Time to Crack down on the Bird brains

WHAT do you get when you mix a troubled Gold Coast rugby league player, illegal recreational drugs and a governing sporting body so inept and cowardly it would make Monty Python’s Sir Robin seem like Chuck Norris?

Just another day in the NRL that’s what.

And it is nowhere near good enough.


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If it is not already, the National Rugby League is fast becoming the laughing stock of Australian sport.

Their latest idiocy – the recent decision to allow Titans forward Greg Bird to play in the ANZAC Test.

For those of you who were abroad or perhaps living under a rock during early March this year, Bird and several other Titans were accused (and charged) by police not just for possession of cocaine but for supply as well.

Fed up with Bird and his off-field antics, the Titans wanted nothing more than to cut him loose right then and there, regardless of guilt or innocence.

But they couldn’t. Nor could the NRL impose lengthy punishments on the players due to the presumption of innocence and the threat of legal action by the players whose innocence or guilt had yet to be determined.

But what the NRL could have done, what it absolutely should have done, is ensure that Greg Bird was not picked for any representative honours this season (and possibly ever again).

They didn’t even need to stick their neck out to do it.

One private phone call to Kangaroos coach Tim Sheens or Blues coach Laurie Daley subtly suggesting that Bird is ‘out of form at the moment’ would have done the trick.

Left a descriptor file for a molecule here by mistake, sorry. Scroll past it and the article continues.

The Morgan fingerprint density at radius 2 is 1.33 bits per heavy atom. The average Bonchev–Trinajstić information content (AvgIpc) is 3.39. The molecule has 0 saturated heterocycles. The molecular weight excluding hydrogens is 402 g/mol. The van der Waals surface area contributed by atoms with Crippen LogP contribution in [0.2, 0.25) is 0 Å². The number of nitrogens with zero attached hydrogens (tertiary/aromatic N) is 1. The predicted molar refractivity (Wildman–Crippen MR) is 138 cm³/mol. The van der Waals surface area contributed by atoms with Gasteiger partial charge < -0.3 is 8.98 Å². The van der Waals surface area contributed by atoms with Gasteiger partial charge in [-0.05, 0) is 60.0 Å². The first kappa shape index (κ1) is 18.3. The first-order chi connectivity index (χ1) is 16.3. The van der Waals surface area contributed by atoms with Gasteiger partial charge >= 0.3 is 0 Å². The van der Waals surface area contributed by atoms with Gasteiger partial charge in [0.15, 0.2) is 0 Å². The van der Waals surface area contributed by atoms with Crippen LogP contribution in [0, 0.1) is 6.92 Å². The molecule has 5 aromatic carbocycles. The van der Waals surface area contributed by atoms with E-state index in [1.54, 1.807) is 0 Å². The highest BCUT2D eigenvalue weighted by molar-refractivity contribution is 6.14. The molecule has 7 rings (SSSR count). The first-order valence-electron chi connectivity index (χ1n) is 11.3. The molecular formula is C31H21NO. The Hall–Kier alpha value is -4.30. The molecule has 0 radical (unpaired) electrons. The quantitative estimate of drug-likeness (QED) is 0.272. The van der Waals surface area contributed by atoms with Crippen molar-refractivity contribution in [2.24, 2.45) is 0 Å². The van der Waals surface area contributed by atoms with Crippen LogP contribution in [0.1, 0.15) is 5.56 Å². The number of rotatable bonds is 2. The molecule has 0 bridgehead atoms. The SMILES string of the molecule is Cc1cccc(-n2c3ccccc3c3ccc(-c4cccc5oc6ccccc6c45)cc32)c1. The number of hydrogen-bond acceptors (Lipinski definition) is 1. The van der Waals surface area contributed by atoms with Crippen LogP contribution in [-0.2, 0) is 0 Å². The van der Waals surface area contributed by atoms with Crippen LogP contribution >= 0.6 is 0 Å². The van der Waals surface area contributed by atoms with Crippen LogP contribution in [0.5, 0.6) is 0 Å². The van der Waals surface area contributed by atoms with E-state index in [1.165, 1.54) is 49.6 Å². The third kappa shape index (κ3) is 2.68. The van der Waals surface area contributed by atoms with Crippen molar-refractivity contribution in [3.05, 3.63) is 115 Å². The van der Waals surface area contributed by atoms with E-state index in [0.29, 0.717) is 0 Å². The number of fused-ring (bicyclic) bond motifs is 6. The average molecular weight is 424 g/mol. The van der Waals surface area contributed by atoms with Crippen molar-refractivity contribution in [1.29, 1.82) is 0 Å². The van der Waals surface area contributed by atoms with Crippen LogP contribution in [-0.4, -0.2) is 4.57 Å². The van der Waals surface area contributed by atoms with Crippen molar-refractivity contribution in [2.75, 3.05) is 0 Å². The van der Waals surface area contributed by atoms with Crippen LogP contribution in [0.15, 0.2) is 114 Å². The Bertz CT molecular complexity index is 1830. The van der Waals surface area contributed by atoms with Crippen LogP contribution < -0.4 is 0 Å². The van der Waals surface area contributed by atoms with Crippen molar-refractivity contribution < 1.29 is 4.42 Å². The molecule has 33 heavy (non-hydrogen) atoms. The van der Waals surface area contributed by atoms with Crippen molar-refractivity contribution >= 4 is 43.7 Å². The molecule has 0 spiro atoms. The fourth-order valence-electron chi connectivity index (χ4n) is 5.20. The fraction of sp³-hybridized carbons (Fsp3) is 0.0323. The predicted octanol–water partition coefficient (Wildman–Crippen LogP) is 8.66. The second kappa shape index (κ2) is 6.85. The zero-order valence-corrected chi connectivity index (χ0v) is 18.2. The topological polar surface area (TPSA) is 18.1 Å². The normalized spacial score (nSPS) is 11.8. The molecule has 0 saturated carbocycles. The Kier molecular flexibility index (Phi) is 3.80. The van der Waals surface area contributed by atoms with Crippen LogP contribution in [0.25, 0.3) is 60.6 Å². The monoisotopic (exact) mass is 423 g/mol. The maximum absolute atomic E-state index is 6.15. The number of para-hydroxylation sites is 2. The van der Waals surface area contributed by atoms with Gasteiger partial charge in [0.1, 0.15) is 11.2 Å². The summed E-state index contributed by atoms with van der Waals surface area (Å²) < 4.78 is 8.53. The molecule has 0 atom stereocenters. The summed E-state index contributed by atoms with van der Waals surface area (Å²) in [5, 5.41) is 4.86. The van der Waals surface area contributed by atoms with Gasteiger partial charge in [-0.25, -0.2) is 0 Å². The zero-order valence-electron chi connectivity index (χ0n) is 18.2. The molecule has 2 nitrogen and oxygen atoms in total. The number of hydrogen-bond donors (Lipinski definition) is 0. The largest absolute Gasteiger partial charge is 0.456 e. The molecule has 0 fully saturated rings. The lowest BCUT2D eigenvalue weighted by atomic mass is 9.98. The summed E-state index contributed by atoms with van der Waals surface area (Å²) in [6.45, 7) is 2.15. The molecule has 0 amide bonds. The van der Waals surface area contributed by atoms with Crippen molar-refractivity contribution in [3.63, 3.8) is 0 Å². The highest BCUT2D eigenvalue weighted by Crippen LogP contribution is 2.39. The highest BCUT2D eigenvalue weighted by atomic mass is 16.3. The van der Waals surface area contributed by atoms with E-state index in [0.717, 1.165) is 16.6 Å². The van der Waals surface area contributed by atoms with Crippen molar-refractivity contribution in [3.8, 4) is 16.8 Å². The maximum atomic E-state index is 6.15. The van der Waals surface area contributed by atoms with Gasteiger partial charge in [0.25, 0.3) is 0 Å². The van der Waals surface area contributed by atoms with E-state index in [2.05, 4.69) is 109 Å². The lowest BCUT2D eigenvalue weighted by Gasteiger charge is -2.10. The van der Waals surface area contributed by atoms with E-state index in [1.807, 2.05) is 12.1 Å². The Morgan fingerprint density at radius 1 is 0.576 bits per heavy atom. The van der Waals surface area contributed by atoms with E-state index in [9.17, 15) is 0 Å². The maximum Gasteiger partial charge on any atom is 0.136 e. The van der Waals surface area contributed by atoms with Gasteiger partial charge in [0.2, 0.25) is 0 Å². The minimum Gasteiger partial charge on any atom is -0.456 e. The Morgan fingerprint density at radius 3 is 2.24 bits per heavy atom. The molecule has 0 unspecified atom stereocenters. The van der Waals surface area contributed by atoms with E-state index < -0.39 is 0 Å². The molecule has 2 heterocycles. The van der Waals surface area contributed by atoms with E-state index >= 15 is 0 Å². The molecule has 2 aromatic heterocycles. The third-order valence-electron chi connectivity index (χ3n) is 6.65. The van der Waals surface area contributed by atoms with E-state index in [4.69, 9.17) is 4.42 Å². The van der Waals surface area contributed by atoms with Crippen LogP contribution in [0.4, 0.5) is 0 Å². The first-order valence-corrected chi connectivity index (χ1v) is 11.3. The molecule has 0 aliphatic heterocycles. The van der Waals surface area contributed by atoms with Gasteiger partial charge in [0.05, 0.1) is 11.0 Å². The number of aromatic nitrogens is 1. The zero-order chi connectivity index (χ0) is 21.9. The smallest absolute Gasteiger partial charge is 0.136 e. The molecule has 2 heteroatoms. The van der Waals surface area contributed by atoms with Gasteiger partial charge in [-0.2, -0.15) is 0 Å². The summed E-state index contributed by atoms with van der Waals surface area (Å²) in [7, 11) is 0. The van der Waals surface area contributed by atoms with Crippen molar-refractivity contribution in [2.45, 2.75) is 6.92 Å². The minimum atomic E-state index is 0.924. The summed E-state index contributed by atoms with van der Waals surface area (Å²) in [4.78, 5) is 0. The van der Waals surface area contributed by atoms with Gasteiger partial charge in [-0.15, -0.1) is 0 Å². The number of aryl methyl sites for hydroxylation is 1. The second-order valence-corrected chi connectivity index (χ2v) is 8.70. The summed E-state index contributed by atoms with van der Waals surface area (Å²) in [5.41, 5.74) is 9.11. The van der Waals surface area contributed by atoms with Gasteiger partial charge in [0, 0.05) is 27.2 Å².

Had they a backbone they would just come out and say that players that bring rugby league into disrepute can say goodbye to any and all rep footy.

But the spineless secret phone call approach would have worked as well.

The end message would still have got through.

Two weeks ago the Gold Coast Suns stood down four key players for failing to meet team standards. The quartet had gone out for a few beers on a weekend when the team had agreed not to.

They broke no law, just the team rules.

It cost the Suns any chance of a win.

But it won them widespread respect.

Even in top echelon sport sometimes winning isn’t everything.

Teaching your players, the fans and society in general that if you break the rules (let alone the bloody law) then there are consequences and repercussions should be page one of the playbook on how to govern.

Instead, the whole country got to see Greg Bird swell with pride as he belted out the national anthem bedecked in green and gold.

Maybe one day the NRL will get a clue.

[signoff icon=”icon-thumbs-up”]The Meddler

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